Commemorating the 100-year anniversary of women in the military, John Jay applauds our women veteran students.
by Stephanie Jimenez
In 1917, a woman enlisted in the U.S. Navy for the very first time. Since then, millions of women have served in all branches of the military. As the country honors 100 years of women in service, John Jay is also taking part in the celebration by shining a spotlight on its exceptional women veteran students.
Finding a Community
Ekaterina Marynich, a senior at John Jay who formerly served in the U.S. Army, likes to spend her time in the Office
of Military and Veteran Affairs, where she is able to find a variety of programming and resources. This spring, she was thrilled when she found out that the College would be hosting an on-campus workshop with an organization called Operation Song, a non-profit dedicated to helping veterans tell their stories through music. As someone who once studied classical music, she jumped at the opportunity. “
They were able to grasp the meaning of my experience in one or two lines,” said Marynich. “It was amazing.”
Operation Song, which is based in Nashville, flew to New York specifically to work with John Jay veterans like Marynich. Working with a songwriter, Marynich described her experience coming from Russia to the United States 11 years ago, and how she soon realized that she wanted to make America her home. When she found out she could enlist in the military with a green card, she was ecstatic. “I signed up for the Army the same day I met with the recruiter,” she said.
Marynich brought a number of valuable skills to her position in the Army, including her background as a trained linguist and translator. After she returned from her deployment to Afghanistan, she was offered a position as a cryptologic linguist, a role that would include analyzing foreign communications. Despite her passion for the military, Marynich turned the offer down.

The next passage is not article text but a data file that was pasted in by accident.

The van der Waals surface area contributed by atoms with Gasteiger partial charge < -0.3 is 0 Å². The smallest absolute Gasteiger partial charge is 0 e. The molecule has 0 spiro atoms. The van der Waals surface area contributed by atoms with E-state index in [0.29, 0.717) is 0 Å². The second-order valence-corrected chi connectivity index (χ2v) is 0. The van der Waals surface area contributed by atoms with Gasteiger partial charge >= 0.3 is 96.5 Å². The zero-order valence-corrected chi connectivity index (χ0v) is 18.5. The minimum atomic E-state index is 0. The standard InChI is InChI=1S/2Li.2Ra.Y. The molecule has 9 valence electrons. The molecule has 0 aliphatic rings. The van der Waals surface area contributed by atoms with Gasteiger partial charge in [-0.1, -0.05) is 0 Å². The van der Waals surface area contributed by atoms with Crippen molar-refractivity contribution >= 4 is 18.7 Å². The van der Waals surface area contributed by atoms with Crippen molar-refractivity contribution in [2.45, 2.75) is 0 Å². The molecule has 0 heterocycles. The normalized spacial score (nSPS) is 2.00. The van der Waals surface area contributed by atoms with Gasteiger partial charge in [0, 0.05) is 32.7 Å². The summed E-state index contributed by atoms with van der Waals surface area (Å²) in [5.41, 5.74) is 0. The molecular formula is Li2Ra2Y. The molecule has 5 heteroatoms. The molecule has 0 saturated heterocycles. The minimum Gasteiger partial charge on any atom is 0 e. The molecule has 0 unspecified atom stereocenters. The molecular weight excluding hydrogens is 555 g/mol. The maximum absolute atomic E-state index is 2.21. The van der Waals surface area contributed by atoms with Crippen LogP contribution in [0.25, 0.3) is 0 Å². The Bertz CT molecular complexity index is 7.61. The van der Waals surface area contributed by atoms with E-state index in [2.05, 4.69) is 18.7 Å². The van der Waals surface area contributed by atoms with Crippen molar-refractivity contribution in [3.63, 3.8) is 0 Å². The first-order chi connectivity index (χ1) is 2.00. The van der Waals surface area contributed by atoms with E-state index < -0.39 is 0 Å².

“Being in the military was an unforgettable experience,” she said. “But having a child while you’re deployed can be tough. I decided I wanted to have a family instead.”
Marynich now has a three-year-old daughter named Sophia, and is studying International Criminal Justice. With the support of the Veterans Association, Marynich has been able to balance her studies and her family life. When the Veterans Office organized a family trip to the Statue of Liberty last year, Marynich brought Sophia along. “The Veteran’s Office has been like a second family to me,” she said. “They put so much effort into revitalizing veterans. That effort has made me feel worthy again.”
Leading the Charge
Like Marynich, several other women veteran students have found a family in the Veterans Office, where they have been able to develop their leadership skills. In fact, 2018 marks the first year that the John Jay Veterans Association, a peer mentorship group for veteran students, is led entirely by women. Sade Thomas, a graduate student pursuing her master’s in Public Administration after graduating from John Jay with a bachelor’s degree, is proud to be the association’s first woman president. Thomas wants to ensure that veterans on campus have the academic resources they need and are able to transition to civilian life with as few barriers as possible.
“Veterans can have a lot of different needs,” she said. “I keep an open-door policy, so that if there’s anything people want to talk about, I’m there.” As a result of her involvement with the club, Thomas has made invaluable connections and was invited to sing at the New York City Mayor’s Breakfast on Veterans Day. For her, being the first woman president of the club is a responsibility that she takes very seriously, especially since women veteran students make up 25 percent of the over 500 veteran students at John Jay.
“This role has opened up my eyes to where I can go,” she said. “We need to see women in roles of leadership much more, so it can give other women the initiative and courage to be leaders too.” For Natalie Primus, Vice President of the Veterans Association, taking a position of leadership on campus came naturally to her given her experience supervising troops. Building a social support network for veteran students is now one of the most rewarding parts of her John Jay experience.
“When you transition out of the military, you’re looking for a community,” she said. “This is a community that veterans can feel familiar with.” The College hosted a luncheon in March as well as other events throughout the spring to celebrate 100 years of women in the military. But despite the incredible milestone, there’s still a long way to go. “As women, we always have to exceed expectations to be seen as equal to men,” Marynich said. “With time, the stigma against women will be reduced, but the reality is that it can be difficult.” Thomas agrees that reducing that stigma against women is important, not only in the military but in society at large. “It’s important that women feel welcome, whether they’re veterans or not,” she said. “We know that everyone has something to offer. Women always have something to bring to the table.” JM